What is Gluten and Where Can it be Found?
If you have been to the grocery store recently, you’ve likely noticed an increase of gluten-free (GF) labels on food products. Gluten is a protein found in wheat, barley, and rye. Gluten functions as a glue that holds together your breads, baked goods, and pastas. Without gluten, your tasty slice of French bread would fall apart in your hands.
You might have dismissed the gluten-free movement as another health fad. However, the truth about gluten demands you pay closer attention.
Why Can Gluten be Bad?
In the human body, there are two primary adverse reactions that can result from the intake of gluten. These are Celiac Disease and Non-Celiac Gluten Sensitivity (NCGS).
Celiac Disease is an autoimmune reaction to the presence of gluten. The immune system attacks the small intestine. It destroys the villi, or finger-like structures for nutrient absorption. If left untreated, Celiac Disease can lead to malnutrition, cancer, weight loss, and damage to the small intestine. Celiac Disease is a genetic trait and is confirmed through blood-screening.
NCGS also causes abdominal pain, bloating, diarrhea, fatigue, and other Celiac-like symptoms. However, in NCGS, the person’s body responds directly to the presence of gluten. Their body experiences an allergic reaction caused by an inability to digest the gluten. NCGS is a new condition which is still being debated by scientists, and no test exists to confirm it. As far as doctors know today, NCGS causes no permanent damage to the body.
If you ask most people what defines gluten-free, they will probably have a difficult time answering you. The trouble with gluten is that it appears in thousands of food products that are seemingly harmless. If you are going to remove gluten successfully from your life, you need to be aware of where gluten exists.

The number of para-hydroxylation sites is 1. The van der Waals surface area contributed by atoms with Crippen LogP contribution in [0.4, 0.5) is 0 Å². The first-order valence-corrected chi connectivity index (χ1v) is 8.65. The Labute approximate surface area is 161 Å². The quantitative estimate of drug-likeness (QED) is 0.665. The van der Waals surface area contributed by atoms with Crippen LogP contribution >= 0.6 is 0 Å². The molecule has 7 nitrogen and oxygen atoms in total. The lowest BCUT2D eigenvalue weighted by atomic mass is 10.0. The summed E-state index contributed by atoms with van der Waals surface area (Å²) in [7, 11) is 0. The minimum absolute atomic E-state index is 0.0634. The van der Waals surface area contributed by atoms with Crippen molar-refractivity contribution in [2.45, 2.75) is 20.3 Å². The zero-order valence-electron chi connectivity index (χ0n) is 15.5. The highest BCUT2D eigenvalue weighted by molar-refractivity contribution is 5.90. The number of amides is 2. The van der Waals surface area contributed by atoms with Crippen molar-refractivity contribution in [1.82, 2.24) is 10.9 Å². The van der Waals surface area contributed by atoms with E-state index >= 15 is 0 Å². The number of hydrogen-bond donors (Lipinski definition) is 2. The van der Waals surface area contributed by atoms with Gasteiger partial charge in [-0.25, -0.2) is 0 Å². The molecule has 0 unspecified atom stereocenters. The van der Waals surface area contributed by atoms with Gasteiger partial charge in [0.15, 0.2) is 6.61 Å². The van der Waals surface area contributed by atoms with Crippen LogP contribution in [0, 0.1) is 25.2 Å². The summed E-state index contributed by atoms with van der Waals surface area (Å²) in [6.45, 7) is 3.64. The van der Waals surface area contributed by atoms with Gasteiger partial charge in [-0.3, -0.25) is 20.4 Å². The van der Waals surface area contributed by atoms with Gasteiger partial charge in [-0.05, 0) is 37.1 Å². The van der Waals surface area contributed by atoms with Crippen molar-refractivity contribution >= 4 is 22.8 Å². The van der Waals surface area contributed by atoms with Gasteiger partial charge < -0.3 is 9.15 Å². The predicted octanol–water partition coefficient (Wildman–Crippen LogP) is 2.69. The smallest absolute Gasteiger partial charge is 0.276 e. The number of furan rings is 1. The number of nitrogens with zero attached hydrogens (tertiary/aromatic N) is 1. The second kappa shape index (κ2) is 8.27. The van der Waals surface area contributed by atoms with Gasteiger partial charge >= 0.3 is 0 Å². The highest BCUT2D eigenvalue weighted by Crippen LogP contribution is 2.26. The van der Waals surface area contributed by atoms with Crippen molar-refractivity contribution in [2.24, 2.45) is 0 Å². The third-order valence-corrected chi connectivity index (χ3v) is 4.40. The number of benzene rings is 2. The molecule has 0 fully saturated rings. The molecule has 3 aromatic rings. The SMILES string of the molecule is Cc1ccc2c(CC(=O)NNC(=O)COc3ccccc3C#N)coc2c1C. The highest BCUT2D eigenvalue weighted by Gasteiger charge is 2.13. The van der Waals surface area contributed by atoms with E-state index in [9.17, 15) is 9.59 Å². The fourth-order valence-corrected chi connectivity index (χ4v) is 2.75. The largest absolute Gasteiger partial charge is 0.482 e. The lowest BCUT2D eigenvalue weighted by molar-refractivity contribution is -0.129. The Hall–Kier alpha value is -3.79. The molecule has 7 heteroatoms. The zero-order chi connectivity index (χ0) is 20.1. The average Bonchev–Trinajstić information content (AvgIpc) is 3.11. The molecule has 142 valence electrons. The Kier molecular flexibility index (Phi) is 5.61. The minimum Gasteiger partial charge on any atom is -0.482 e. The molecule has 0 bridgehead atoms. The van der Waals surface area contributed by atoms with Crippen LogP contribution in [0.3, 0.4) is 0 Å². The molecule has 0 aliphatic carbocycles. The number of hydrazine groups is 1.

Wheat is by far the biggest gluten-offender. Wheat sneaks its way into many of your beloved processed foods. If you are like most people, wheat flour is a major part of your diet.
Luckily, there are many flour substitutes (ex. coconut flour). You must also be aware of wheat derivatives and variations. This includes wheat berries, emmer, semolina, spelt, durum, farina, Farro, graham, KAMUT® Khorasan wheat, and einkorn wheat. More conventional sources such as pasta, bread, baked goods, cereals, soups, sauces, and salad dressings can contain wheat as well.
You may consume more barley than you realize. Malt (including malted barley flour, malt syrup, malted milk and milkshakes, malt extract, malt flavoring, and malt vinegar), food coloring, beer, Brewer’s Yeast, and soups can all contain barley.
If you’ve done your research, you may be surprised to see oats on this list. And you’d be partially correct. Pure oats do not contain gluten, and can serve as a wonderful contribution to your gluten-free diet. However, oats are commonly grown alongside wheat, barley, and rye. This cross-contact can lead to gluten traces being found in oats.
To avoid a mishap, only purchase certified gluten-free oats, and consult your doctor as to the potential role of oats in your diet. You should also be aware that stomach pains can be caused by oats themselves, resulting from separate oat-sensitivity conditions.
Rye & Triticale
Rye may be found in bread, cereals, and beers. Triticale is a cross between wheat and rye. Watch out for this grain in breads, pastas, and cereals.
The truth about gluten is that there is no exhaustive list of gluten-containing foods. Celiac.org contains further advice on how to avoid gluten. To keep your body happy and healthy, a gluten-free diet will require you to do some homework. Do not eat foods simply because you assume them to be gluten-free.
Read nutrition facts, look for gluten-free labels, and be aware of possible cross-contact that can occur in food processing factories. Don’t be afraid to call the number on the box of a food product to inquire; that’s what it’s there for!
If the information you need regarding the ingredients or preparation of a food cannot be obtained, do not eat the food. Gluten-free specialists suggest that When in doubt, go without. Though it may be disappointing to refrain from eating a tasty snack, you will be thankful in the long run for protecting your health and well-being.
Overcoming Gluten-Related Pain
The good news is that gluten sensitivity awareness has grown exponentially over the past decade. GF food options are increasingly in availability. Gluten-free living might not be easy, but it is possible. Follow along with me on The Life Balance Tree to see how I cope with eliminating gluten, and together we can overcome the challenges of gluten-sensitivity.
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